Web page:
What The Show Was Like
This 50-minute video presents a well-produced theatrical performance
of Iraqi folk dances. The music throughout is played on traditional
Middle Eastern instruments. Sometimes, musicians are onstage
with the dancers, and other times there are no visible musicians.
The show consists of eight different dance sets. In some,
all the dancers are women, in others all the dancers are men,
and sometimes there are mixed women and men. For each set, the
dancers appear in different costumes, leading to a visually rich
effect. The music is all traditional-sounding Arabic music, with
varied instruments leading the different songs.
Neither the packaging nor the on-screen view offer any information
about the dances, what they portray, or which regions they come
from. For that reason, I find this video to be enjoyable as entertainment,
but offering limited value as an educational tool.
The eight sets are as follows:
- Wedding. A woman in red is led onstage by the dancers. (Red
is the traditional color in the Middle East and North Africa
for wedding dresses.) As she stands by watching, the other women,
wearing khaleegy-style thobes (richly-embroidered dresses) perform
the traditional raqs al-nasha'ar (what many people refer to as
"Saudi" dancing) with the hair tosses and thobe movements.
Interestingly, the music is not the khaleegy rhythm that most
people think of as associated with this style of dance.
- Men's Line Dance. This set opens with everyone standing by
while one man sings. Then they form into a line and do a high-energy
line dance. The leader waves his handkerchief in the style of
folk dances from Greece and Eastern Europe. I was intrigued to
notice that many of the dance steps resemble Balkan and Romanian
- Women's Dance. For this dance, the women carry tambourine-like
instruments. (The hoop frame like a tambourine with jingles,
but no skin head.) The choreography consists of many spins and
turns that emphasize the flowing cut of their dresses.
- Martial Dance. Men incorporate fighting moves into a dance
while carrying swords and shields.
- Men and Women. This set begins with a group of men who perform
a line dance with footwork rather similar to the folk dances
of eastern Europe. Then the men exit and a group of women enter
and do a dance with scarves held in their hands. The men re-enter,
and the entire group dances together.
- Sword/Rifle Dance. A man with a rifle and a woman with a
sword face off in a playful mock battle with posturing, hitting,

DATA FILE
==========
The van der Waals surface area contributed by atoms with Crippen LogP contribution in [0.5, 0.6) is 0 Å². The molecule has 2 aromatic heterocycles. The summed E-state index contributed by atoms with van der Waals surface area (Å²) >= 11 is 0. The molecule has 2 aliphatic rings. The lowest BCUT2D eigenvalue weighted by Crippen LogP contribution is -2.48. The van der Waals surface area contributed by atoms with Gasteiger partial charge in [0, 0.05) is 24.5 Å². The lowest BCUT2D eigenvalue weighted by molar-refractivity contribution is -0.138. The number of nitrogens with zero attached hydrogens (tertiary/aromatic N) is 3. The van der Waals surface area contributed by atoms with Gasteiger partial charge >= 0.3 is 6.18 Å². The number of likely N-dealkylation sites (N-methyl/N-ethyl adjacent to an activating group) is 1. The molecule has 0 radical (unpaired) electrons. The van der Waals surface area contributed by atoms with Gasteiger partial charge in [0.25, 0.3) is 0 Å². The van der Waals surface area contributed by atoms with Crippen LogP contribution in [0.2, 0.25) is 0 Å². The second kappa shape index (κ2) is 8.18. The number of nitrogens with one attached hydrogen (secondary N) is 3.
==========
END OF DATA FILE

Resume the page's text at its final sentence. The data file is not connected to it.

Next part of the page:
and parrying while the rest of the ensemble gathers around in
a frame formation around them, encouraging them on.
- Group of Women. This set opens with a mellower mood, gradually
building first to medium speed, then continuing to pick up the
pace and build in intensity.
- Finale. With slow, formal music, the entire ensemble slowly
wends its way single-file onstage in a somber procession behind
some sort of litter with closed curtains. I wondered whether
it was meant to represent a funeral march, but it never revealed
what was inside the litter. Once everyone is on stage, the group
gathers around it in a respectful attitude. The litter is then
removed from stage, and the group does a final brief dance together
to close the show.
I find the total lack of useful information on the package
to be annoying. The entire back cover is nothing but an advertisement
for the distributor who sells the video in the U.S. and U.K.
with a picture of the storefront. I also would have liked to
know where and when the performance took place. It looks like
it may have been an ancient archeological site, and since I'm
interested in ancient culture I would have been interested in
You Will Probably Like This Video If
- You enjoy folkloric dance presentations.
- You enjoy Arabic music, clothing, and dance.
- You would like to see a well-produced example of choreographing
folk dance forms for stage presentation.
You Probably Won't Care For This Video If
- You're hoping to study it to learn Iraqi dances. The camera
angles work well for showcasing the artistic presentation, but
they don't show the feet very often and it would be difficult
to learn the folk dances through watching this video.
- You're expecting "belly dancing".
- You're hoping for an educational experience. There is no
commentary introducing the dances, and the slipcover on the case
contains no useful information.
This video is enjoyable as entertainment, but the lack of
information about what the dances represent limit its use as
an educational tool. It would have been nice to have either on-screen
titles or information on the package identifying the different
dances with a few words about the region or idea each represented.
If the video on-screen presentation or packaging had provided
this type of information, I probably would have given it four
or five stars instead of three. Without this information, it
still offers enjoyable entertainment with surprisingly good production